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You may have considered whether you should have your employees sign a non-disclosure agreement (NDA), which also can be referred to as an employee confidentiality agreement.

An NDA is a legally binding contract that prevents the disclosure of private information. NDAs can be used in various contexts, both personal and professional. For business owners or managers, an NDA can avoid the loss of highly valuable trade secrets, client lists, and business practices.

An NDA between a company and its employee would define what information is to remain private or secret and for how long. In an employee confidentiality agreement, as the disclosing party, you will want to specifically focus on the proprietary information that is to remain private.

Be careful when deciding what secrets to protect through an NDA. If the agreement is too broad, it may not be enforceable. But too narrow of a definition could allow valued knowledge to be made public or used against you.

Because an NDA is a legal contract, the employee must receive some consideration in return for their agreement to be bound by its terms. Courts have typically held that retaining a job cannot be used as the incentive to sign an NDA, but an NDA can be a requirement of hiring. For existing employees, consider offering a bonus or raise in return for their signature.

Importance of an NDA Agreement

You have worked extremely hard to build up the knowledge that makes your business a success. Whether it is an extensive client list, a proprietary algorithm, or a patentable creation, you need to protect its value. An NDA is essential for providing an extra layer of security. Additionally, you will be more willing to trust your employees if they are covered by an NDA. That trust can lead to morale and productivity gains, which equals profit.

Legally, if an employer or former employee breaches an NDA, you have recourse to sue them for damages. You may also seek an injunction to stop someone covered by an NDA who plans to disclose proprietary knowledge.

An NDA also only works if the protected data or details remain secret. Therefore, if you have one employee agree to an NDA, it may be wise to have all relevant employees sign-on. If an employee not covered by an NDA publicizes your secrets, NDAs with other employees will become worthless.

Reasons To Use Non-Disclosure Agreements With Employees

There are numerous possible benefits to having employees sign NDAs. Some of the biggest advantages to using an NDA to protect your business are listed below.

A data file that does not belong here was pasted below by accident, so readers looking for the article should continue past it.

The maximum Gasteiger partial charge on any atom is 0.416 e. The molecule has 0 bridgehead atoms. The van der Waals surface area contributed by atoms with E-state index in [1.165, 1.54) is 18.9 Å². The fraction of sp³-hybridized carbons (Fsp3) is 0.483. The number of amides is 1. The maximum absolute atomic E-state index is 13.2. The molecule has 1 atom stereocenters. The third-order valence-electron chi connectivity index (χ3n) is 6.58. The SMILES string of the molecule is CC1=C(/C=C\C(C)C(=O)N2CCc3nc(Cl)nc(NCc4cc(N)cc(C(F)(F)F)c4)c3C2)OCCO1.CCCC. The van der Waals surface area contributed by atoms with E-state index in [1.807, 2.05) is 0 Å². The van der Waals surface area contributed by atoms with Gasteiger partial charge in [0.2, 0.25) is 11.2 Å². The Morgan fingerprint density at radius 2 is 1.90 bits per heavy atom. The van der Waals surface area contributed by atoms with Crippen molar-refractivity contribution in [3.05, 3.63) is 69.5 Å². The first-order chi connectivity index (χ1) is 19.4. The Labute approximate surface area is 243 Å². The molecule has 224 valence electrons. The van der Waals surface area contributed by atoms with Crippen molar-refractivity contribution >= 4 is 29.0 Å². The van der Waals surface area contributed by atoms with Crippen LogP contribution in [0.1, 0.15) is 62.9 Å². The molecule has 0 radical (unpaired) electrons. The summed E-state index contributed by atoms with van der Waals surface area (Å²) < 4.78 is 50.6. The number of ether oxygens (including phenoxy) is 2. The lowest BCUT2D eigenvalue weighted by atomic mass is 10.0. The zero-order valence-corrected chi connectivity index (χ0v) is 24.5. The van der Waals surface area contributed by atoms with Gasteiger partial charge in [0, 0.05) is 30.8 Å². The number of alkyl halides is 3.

Protection of Confidential Information

This is the most important reason you should have your employees agree to an NDA. Either all or a significant portion of the value of the covered knowledge is that you have it and others do not. Confidentiality is essential to protecting your company and its future. For example, if your cutting-edge algorithm is posted on Reddit, you lose your advantage over any competitors.

Settles What Data Is Confidential

A well-drafted NDA will pinpoint the knowledge that is to remain a secret. Sometimes this is easy, such as a client list or web-traffic data. However, in many cases, an employee knows less tangible information that is still a trade secret. You do not want your proprietary methods, protocols, or processes to end up in the hands of your competition.

An NDA can serve as notice to your employees of precisely what is expected to remain in-house.

Prevents Unfair Competition

Business is a cutthroat pursuit. Corporate espionage can result in your competitive advantage disappearing. One of the most common forms of these tactics is poaching employees.

If your competitor or competitors are attempting to hire your workers mainly for their knowledge of your inner workings, the NDA is a powerful disincentive. You do not want to learn that your trade secrets are leaving through a resignation letter.

Dissuades Employees From Leaving

You invest time, money, and energy to train and teach your workforce. Watching your investment walk out the door before it has paid-off is difficult. Employees may be less likely to hop to another job if they know they cannot use some of the knowledge you paid to develop, since that could make them less marketable.